Tales of the Old River
(A Seven Otter Day)
By Del Albright, as told by
(Author's Note: Etched on the gun stock of my memory are tales told by my Dad, Elmer Ward Albright, of trapping during the Great Depression, and how he and his family lived a little higher on the hog because of his trapline tactics. Every time I pick up the old Winchester Model 62 pump .22 handed down to me by Dad, I remember these stories. Here is one such story told in his words.)
The Great Depression forced us to pull up stakes in Idaho and move to just outside Eugene, Oregon, near the Siuslaw River. It was 1932.
In those days a man could earn a dollar a day, working his tail off, daylight to dark. Believe me, I did it. I was only 15 years old when we settled in Oregon, but already doing a man's work. I knew there had to be a way to make a decent living off the land, as the hills and forests around our place were teeming with game.
It came to me one day while I was a fishing and watching critters along Doe Creek. I could harvest a few of the fur-packing critters that lived along the many creeks and rivers within 20 miles of home. Every time we went to town I'd see posters advertising prices for fur pelts. Otter was going for $20 and up; while a prime mink could net a man more than $100. It was real tempting to a young man looking to have spending money.
I took my wages and set them aside until I had enough cash to get me a brace of traps. I knew I'd be a hunting 'coons, mink, otter, and muskrats (beaver were illegal to hunt/trap by then), so I got an assortment of traps, including a few jump traps. Sizes ranged from 2 to 4. The first thing I did was to boil those shiny new traps in water mixed with alder bark so as to turn them black and stop any rust.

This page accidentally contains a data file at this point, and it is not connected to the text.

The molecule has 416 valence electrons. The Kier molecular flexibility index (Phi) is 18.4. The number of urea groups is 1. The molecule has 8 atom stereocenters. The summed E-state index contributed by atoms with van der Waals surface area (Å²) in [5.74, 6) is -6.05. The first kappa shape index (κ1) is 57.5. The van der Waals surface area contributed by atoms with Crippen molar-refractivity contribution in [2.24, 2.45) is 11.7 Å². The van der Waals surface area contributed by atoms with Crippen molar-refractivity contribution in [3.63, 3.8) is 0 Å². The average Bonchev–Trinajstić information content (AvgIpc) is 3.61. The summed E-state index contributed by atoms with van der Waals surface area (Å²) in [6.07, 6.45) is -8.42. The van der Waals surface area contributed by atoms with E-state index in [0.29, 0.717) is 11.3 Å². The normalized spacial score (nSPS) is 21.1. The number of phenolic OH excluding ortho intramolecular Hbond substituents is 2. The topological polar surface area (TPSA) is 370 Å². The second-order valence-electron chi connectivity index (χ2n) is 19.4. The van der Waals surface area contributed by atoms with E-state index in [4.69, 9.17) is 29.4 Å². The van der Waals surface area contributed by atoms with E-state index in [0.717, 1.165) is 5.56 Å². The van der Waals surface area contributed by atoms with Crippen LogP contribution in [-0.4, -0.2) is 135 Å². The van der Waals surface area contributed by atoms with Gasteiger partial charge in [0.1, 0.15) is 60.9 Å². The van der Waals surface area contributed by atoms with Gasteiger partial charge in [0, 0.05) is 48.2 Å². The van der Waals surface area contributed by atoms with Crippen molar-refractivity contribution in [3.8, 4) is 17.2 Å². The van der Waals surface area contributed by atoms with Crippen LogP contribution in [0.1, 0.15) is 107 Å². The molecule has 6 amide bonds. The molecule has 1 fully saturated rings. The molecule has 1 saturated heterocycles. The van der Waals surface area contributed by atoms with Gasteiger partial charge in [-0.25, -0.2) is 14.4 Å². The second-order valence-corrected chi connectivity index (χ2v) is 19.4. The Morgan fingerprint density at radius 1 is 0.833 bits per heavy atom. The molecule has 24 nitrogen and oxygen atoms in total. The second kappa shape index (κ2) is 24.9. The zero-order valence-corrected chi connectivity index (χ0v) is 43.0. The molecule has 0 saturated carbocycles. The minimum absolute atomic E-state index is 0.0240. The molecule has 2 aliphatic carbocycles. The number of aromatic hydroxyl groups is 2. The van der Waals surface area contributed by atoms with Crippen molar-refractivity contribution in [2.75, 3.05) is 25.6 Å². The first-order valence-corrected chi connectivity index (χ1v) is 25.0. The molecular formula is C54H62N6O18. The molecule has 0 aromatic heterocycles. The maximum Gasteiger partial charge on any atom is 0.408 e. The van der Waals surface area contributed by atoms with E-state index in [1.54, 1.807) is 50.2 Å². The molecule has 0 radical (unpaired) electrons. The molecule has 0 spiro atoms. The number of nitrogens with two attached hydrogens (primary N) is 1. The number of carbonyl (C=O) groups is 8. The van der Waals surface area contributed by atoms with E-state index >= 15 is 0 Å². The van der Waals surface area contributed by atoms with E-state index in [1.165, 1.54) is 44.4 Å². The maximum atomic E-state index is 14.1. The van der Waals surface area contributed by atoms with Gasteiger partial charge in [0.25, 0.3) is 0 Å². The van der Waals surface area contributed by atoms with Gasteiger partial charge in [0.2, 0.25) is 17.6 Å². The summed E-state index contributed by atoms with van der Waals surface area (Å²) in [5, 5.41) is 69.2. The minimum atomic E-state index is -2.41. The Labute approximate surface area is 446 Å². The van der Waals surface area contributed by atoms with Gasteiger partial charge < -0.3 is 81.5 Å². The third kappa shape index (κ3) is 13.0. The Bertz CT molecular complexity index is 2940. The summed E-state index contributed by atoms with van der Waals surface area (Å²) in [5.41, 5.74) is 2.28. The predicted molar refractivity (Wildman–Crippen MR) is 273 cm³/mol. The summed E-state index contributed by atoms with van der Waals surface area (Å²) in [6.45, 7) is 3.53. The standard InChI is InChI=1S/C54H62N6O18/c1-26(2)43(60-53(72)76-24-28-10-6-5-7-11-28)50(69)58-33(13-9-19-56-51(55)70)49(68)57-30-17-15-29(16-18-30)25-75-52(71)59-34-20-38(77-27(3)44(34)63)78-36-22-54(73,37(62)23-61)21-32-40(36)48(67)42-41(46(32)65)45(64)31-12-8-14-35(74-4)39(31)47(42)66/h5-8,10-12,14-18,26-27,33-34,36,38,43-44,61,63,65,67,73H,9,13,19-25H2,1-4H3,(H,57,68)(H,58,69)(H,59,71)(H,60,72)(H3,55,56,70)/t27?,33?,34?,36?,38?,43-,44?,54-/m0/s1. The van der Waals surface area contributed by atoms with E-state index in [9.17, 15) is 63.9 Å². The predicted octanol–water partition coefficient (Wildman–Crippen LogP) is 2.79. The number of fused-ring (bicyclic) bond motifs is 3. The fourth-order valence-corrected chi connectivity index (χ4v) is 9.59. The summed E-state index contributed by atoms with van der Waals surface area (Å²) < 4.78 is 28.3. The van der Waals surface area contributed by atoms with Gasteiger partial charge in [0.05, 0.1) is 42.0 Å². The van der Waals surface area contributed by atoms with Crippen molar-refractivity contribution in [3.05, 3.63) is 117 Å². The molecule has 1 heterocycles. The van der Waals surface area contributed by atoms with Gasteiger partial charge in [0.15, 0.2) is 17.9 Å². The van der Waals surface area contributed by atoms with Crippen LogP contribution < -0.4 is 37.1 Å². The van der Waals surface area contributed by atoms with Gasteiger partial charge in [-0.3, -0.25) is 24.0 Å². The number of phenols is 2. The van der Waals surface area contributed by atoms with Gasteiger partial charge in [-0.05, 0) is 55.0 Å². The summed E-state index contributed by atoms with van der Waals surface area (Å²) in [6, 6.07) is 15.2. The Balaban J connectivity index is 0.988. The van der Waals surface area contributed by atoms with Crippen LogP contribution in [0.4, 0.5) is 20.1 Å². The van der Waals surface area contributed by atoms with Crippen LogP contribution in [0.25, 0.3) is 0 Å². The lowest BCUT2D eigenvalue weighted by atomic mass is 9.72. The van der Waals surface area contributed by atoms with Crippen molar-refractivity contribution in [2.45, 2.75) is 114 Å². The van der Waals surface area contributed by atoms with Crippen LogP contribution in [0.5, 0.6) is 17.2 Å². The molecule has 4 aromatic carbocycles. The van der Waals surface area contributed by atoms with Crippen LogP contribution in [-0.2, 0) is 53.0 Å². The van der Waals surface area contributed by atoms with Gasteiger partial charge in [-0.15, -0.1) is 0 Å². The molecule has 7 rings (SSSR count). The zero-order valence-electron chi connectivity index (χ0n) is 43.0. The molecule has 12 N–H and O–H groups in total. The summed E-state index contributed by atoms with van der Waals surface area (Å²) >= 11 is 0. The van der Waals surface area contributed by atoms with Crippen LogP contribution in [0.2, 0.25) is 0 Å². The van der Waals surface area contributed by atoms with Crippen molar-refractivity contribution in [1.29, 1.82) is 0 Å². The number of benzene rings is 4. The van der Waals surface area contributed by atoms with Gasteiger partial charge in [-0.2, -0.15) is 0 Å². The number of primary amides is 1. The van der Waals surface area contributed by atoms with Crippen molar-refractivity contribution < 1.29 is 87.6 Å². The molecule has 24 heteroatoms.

It didn't take me long to get the knack of trapping. One day in December of 1936, I had trapped 2 mink, 2 or 3 muskrats, and 1 otter. . I was selling my furs to Tony, as he was the fairest buyer. When I went into R. A. Babb Hardware I saw a Winchester Model 62 pump .22 caliber rifle, and bought it for 'bout $17.00 with my trapping money.
The next day after buying the gun I was running my trap line, approximately 18 miles worth, along the banks of the Siuslaw River when I heard noises coming from the water downstream of me. It sounded like critters so I laid down and crawled up to the bank and hid under the brush. Coming up the river were seven Otters playing and diving in and out of the water like porpoises. I figured they were feeding on river clams and having fun doing it.
I quietly waited, not making a sound; just watching. When they got up to where I was hid, I timed it so the 6 lead otters were under the water and I shot the last one in line so as not to scare off the other ones. I did this each time the last one in line came up to play until I had shot all 7 of them. It was an experience I've never had again.
I skinned out the otters. They averaged about 30 to 40 pounds and nearly 5 feet in length. I stretched out the hides and put them on a board made out of cedar fence slats I got from a fence that was on our ranch along Doe Creek. The boards had to be smooth as the fur was next to the boards. Skinning was done very carefully as nicks and cuts in the furs took away the value of the fur. Tony liked my furs as they were done right, and gave me $25 a piece for them.
The Oregon otter have what they call "Cotton Fur" which means because the weather isn't as cold as in other places, their fur is not as thick. The furs are worth more money from colder country. But I was happy (and rich) that season!
The .22 was ideal for working the traps. It was quick, accurate, and with shorts, didn't make much noise. It accompanied me on many a long journey. It rode in the scabbard of my pony at times. It killed more than its share of orchard-raiding black bears too. And it put a fair amount of venison on the table for us too.
Not that a young man thinks much about the future, but even then, after a few seasons of packing that trusty Winchester .22, I figured someday maybe I'd pass it along to my son...